Academic Misconduct at the University of North Florida

At the University of North Florida, students are expected to abide by several rules. One of these rules is to refrain from academic misconduct. If you are accused of academic misconduct, you might feel very overwhelmed. Who can you turn to for help? What steps do you take next? The university's priority is to protect its reputation. They will work quickly to adjudicate incidents of academic misconduct in an effort to show the other students such behavior is not appropriate. As such, some accused students find their due process rights are lost in the shuffle. If you or someone you love has been accused of committing academic misconduct, hiring an attorney-advisor is the best way to ensure the university upholds your due process rights. Attorney-advisors, like Attorney Joseph D. Lento, have worked tirelessly for years to protect university students from being unnecessarily punished because of academic misconduct accusations. Call Lento Law Firm today.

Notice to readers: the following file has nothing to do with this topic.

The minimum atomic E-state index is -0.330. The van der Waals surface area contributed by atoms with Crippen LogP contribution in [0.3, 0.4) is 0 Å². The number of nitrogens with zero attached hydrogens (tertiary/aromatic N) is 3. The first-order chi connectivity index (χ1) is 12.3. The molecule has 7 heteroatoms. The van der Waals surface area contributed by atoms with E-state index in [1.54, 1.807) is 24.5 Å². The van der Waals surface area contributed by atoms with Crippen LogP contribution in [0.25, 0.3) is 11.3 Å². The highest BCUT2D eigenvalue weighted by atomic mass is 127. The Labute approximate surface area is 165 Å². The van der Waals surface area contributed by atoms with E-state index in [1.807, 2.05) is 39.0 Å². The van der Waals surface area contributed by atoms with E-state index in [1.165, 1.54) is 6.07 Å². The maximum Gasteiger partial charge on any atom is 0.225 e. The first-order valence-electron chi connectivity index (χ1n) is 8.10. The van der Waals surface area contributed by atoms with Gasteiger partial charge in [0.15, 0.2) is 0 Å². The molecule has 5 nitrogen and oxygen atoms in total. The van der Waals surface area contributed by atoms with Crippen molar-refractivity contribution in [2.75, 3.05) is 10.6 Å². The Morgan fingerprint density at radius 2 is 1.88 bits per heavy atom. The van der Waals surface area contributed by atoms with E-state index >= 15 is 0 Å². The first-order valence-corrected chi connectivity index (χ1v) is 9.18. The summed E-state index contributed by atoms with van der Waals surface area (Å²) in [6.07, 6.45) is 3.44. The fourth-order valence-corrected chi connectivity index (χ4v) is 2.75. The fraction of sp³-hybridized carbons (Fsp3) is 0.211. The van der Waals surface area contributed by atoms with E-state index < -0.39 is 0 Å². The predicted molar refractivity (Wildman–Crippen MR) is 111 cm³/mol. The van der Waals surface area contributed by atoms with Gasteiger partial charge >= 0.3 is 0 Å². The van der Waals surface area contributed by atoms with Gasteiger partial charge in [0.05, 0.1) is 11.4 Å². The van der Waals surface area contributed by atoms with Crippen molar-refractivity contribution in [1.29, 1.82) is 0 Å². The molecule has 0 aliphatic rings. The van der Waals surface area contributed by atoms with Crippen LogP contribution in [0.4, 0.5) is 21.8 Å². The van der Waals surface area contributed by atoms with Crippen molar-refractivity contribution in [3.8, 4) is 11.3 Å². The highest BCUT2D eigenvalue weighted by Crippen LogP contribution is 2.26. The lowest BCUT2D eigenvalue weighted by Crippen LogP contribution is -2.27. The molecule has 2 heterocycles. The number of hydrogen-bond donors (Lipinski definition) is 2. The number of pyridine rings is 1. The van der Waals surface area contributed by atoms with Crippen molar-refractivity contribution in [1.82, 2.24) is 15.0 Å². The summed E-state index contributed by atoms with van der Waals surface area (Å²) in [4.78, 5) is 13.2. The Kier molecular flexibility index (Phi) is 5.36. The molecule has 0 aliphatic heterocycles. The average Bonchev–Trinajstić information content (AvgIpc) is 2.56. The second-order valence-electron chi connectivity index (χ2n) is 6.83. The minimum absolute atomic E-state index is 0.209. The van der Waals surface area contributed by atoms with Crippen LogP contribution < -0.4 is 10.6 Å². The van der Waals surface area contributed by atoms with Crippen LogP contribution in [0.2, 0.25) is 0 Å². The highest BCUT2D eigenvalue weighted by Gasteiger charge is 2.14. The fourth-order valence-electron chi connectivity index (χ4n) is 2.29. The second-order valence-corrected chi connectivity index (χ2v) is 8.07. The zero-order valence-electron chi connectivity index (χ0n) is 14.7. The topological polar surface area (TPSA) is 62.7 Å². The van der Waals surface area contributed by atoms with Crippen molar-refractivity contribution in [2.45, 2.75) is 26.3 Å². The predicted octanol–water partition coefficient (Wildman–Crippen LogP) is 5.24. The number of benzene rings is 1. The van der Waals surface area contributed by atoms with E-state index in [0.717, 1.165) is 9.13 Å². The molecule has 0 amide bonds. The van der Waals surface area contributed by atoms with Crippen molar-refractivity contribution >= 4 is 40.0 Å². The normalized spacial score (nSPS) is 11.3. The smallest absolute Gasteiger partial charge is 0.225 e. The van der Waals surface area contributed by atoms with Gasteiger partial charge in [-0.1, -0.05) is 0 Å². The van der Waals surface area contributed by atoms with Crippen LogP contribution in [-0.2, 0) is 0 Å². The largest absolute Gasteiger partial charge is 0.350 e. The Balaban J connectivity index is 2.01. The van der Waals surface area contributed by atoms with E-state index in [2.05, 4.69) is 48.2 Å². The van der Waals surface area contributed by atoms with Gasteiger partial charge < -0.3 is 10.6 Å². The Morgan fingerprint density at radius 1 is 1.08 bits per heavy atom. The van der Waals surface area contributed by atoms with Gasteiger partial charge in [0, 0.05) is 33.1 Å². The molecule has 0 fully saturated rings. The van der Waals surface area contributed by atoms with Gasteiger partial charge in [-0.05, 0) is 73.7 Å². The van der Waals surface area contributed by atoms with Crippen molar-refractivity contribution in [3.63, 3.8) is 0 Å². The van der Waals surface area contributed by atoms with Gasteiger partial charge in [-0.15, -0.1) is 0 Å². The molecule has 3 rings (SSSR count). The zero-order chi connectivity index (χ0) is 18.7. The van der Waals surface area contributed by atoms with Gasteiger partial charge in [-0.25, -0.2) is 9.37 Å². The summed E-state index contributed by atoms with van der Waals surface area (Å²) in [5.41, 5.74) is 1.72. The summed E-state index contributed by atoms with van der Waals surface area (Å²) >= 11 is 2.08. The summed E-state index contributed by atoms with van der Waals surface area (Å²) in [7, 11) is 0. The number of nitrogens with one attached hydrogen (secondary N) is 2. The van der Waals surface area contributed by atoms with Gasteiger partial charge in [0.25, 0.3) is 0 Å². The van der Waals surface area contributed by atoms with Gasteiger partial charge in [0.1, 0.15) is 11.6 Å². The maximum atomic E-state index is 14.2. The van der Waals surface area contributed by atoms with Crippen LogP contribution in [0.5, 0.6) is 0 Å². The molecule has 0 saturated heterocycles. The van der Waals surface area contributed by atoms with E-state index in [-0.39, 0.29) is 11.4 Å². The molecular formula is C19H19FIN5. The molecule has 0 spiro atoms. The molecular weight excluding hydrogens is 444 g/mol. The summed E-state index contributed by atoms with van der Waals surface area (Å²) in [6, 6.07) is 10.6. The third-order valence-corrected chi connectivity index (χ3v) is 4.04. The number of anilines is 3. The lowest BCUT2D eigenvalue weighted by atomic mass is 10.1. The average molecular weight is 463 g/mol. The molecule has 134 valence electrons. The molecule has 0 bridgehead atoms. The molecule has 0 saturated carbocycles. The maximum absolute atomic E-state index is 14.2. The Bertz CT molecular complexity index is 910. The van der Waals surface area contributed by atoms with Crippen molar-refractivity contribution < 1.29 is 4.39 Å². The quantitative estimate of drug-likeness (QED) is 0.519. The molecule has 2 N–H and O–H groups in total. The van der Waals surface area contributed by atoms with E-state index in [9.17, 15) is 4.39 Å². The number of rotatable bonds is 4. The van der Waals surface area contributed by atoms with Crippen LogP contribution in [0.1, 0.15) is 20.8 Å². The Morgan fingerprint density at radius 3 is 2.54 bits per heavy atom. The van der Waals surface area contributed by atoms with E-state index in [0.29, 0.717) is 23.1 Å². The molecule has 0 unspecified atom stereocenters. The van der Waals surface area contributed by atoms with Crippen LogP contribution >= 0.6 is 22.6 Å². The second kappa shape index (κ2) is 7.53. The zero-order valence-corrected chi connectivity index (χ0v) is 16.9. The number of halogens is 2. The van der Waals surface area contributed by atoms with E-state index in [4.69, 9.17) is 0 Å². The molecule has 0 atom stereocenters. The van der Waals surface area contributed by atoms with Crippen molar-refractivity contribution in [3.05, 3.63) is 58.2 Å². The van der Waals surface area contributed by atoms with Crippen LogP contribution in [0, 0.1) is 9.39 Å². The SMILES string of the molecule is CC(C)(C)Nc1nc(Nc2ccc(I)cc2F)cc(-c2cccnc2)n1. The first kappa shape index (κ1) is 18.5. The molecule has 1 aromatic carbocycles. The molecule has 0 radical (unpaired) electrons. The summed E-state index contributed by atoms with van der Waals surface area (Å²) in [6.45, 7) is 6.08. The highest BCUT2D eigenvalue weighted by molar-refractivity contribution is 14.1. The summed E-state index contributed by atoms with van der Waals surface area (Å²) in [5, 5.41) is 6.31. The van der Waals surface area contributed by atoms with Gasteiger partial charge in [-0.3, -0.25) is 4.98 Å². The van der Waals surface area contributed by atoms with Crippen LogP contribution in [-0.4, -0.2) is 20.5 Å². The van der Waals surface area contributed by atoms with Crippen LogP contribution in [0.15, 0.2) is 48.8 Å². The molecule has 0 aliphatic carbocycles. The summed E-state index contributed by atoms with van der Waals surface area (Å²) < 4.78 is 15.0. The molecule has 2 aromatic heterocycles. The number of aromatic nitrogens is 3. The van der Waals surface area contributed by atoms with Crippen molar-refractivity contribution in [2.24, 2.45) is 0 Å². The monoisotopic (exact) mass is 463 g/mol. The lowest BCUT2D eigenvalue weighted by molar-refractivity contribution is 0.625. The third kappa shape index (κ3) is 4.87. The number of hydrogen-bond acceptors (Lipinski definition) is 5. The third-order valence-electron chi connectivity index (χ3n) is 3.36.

Academic Misconduct at the University of North Florida

The University of North Florida is committed to creating an academic environment full of integrity, respect, accountability, and innovation. At the beginning of the school year, students are given a Student Code of Conduct, which they are supposed to read and familiarize themselves with. The code of conduct contains the rules and policies students are expected to follow while attending UNF. One such policy covers academic misconduct.